Collaborative Teaching

Methods and Benefits

Collaborative teaching, also known as co-teaching, is a specific service delivery option available to our special education students. Co-teaching generally occurs between a general educator and a special educator who deliver instruction to a diverse group of students. This delivery method is used to meet the educational needs of all students with diverse learning styles. Cooperative teaching can be implemented in various ways; the method chosen depends on the needs and characteristics of both the teachers and the students.
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One Teach, One Observe

Class is taught as a whole by one teacher, while the other teacher observes. Observer collects data related to academic, behavioral and social aspects of a select group of students, or entire class. Professionals must be sure to rotate roles, so one is not perceived as the “assistant.”

Benefits to students:

  • One teacher can observe to see which students need educational support later
  • No interruption during class time
  • Only one teacher to focus on

Benefits to educators:

  • Almost no collaboration is required when planning
  • Allows the stronger teacher to deliver quality instruction in strong subject area without interruption

One Teach, One Assist

Class is taught by one teacher, while other supports students. Support given may include keeping students focused, pointing things out as the teacher lectures, answering questions, assuring that homework was properly written down, or providing visuals for what is being taught. Again, care must be taken to rotate roles so one is not perceived as an “assistant."

Benefits to students:

  • Students receive individual help during a lesson as needed
  • No interruption during class time
  • Easier to keep students on task

Benefits to educators:

  • Allows teacher who is strong in a subject to deliver instruction without interruption
  • Supporting educator can address behavior not seen by the teacher directing the lesson
  • Saves time when distributing materials
  • Supporting teacher can observe the other teacher model good teaching practices

Team Teaching

Both teachers plan and deliver the same instruction at the same time, each with equal responsibility for the material in the lesson. This method is also called tag team teaching. This method that is most dependent on teaching styles, mutual respect, flexibility, creativity, administrative support, and adequate planning time. It is considered the most complex, but satisfying way to co-teach.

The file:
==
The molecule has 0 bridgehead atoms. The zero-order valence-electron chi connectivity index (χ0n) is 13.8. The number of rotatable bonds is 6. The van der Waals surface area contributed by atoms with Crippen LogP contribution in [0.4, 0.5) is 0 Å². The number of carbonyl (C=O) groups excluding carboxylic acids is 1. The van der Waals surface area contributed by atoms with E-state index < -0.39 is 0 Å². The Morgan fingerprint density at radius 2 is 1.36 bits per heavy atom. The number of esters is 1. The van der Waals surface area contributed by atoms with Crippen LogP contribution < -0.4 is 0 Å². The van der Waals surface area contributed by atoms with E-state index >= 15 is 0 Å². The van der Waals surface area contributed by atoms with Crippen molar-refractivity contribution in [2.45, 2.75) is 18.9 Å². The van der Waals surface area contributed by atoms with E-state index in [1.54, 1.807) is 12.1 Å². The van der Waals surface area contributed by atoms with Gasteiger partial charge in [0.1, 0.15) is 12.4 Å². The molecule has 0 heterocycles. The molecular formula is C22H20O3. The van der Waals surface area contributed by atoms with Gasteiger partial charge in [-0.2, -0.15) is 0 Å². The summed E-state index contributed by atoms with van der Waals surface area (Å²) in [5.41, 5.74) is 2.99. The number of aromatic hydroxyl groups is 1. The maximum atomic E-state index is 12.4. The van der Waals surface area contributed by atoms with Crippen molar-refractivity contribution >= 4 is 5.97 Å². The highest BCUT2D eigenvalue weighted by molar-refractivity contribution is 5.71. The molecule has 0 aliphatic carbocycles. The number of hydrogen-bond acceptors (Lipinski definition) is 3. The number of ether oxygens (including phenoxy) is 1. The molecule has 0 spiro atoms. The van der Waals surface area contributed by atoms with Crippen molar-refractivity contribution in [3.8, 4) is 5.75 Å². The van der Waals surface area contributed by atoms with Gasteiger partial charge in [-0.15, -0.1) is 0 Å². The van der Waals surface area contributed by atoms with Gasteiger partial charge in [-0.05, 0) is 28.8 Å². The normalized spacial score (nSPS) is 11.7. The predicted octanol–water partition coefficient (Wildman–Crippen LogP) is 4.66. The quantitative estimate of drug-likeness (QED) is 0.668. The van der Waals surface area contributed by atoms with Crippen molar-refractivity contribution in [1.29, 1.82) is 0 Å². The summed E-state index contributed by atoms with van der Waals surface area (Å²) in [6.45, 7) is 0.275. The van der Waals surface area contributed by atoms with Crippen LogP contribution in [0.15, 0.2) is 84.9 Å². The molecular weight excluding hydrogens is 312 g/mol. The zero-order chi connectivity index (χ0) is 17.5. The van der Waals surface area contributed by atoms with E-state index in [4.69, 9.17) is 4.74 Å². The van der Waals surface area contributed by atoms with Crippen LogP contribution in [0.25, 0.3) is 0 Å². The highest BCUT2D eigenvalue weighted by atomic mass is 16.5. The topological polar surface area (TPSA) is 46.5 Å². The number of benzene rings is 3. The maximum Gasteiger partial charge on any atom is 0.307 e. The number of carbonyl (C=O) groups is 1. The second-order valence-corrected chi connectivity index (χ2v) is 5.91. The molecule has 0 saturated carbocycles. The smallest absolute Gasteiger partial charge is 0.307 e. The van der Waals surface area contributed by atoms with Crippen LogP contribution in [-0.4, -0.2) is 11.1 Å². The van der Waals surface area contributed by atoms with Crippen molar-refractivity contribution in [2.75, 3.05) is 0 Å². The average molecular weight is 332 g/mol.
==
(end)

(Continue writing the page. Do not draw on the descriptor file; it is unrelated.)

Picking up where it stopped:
Benefits to students:

  • Students view both teachers as equals

  • Models an excellent working relationship between adults

  • Promotes respect for both teachers

  • Students receive perspectives of both teachers on a topic

Benefits to educators:

  • Allows both teachers to provide perspective on a topic and allows teaching of two strategies or ideas simultaneously
  • Each teacher has an active role
  • Both teachers are actively involved in classroom organization and management
  • Teachers may try things in pairs that they would not try alone

The Benefits of Collaborative Teaching

Benefits for Students

  • Students with disabilities still receive specialized instruction, but in the general education setting
  • Students have the opportunity to be taught in an intense, individualized manner, lower teacher-student ratios
  • Greater instructional intensity/differentiated instruction through small groups
  • Two teachers with different tones, teaching styles, experience, and expertise
  • Reduced stigma associated with pull-out programs
  • Students may feel more connected with their peer group

Benefits for Teachers

  • "Inclusive, community feel" to classroom
  • Student improvement fosters higher levels of professional satisfaction
  • More opportunities for professional growth/sharing unique knowledge bases and professional skills
  • More personal conversation and moral support from colleagues in the classroom
  • Increased opportunities for collaboration
  • Colleagues more interested in teamwork